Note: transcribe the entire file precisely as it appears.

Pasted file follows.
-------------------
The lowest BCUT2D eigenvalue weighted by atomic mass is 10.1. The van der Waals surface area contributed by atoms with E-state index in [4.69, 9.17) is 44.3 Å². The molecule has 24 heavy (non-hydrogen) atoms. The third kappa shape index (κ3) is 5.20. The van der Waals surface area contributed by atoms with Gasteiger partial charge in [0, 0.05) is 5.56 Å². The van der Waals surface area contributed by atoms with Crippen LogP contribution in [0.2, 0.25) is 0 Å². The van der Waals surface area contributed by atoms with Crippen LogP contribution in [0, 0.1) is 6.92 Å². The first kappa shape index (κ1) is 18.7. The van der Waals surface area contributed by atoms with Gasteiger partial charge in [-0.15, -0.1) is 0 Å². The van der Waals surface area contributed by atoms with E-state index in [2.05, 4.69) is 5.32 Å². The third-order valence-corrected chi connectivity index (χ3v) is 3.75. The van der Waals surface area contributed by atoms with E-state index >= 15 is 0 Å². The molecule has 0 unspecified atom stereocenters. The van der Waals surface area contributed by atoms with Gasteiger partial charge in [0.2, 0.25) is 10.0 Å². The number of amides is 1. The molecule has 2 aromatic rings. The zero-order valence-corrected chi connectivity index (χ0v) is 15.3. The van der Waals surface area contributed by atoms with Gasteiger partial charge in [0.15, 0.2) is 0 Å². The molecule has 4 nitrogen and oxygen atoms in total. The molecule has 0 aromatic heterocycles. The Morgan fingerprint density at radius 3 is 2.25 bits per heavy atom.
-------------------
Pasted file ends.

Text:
The lowest BCUT2D eigenvalue weighted by atomic mass is 10.1. The van der Waals surface area contributed by atoms with E-state index in [4.69, 9.17) is 44.3 Å². The molecule has 24 heavy (non-hydrogen) atoms. The third kappa shape index (κ3) is 5.20. The van der Waals surface area contributed by atoms with Gasteiger partial charge in [0, 0.05) is 5.56 Å². The van der Waals surface area contributed by atoms with Crippen LogP contribution in [0.2, 0.25) is 0 Å². The van der Waals surface area contributed by atoms with Crippen LogP contribution in [0, 0.1) is 6.92 Å². The first kappa shape index (κ1) is 18.7. The van der Waals surface area contributed by atoms with Gasteiger partial charge in [-0.15, -0.1) is 0 Å². The van der Waals surface area contributed by atoms with E-state index in [2.05, 4.69) is 5.32 Å². The third-order valence-corrected chi connectivity index (χ3v) is 3.75. The van der Waals surface area contributed by atoms with E-state index >= 15 is 0 Å². The molecule has 0 unspecified atom stereocenters. The van der Waals surface area contributed by atoms with Gasteiger partial charge in [0.2, 0.25) is 10.0 Å². The number of amides is 1. The molecule has 2 aromatic rings. The zero-order valence-corrected chi connectivity index (χ0v) is 15.3. The van der Waals surface area contributed by atoms with Gasteiger partial charge in [0.15, 0.2) is 0 Å². The molecule has 4 nitrogen and oxygen atoms in total. The molecule has 0 aromatic heterocycles. The Morgan fingerprint density at radius 3 is 2.25 bits per heavy atom.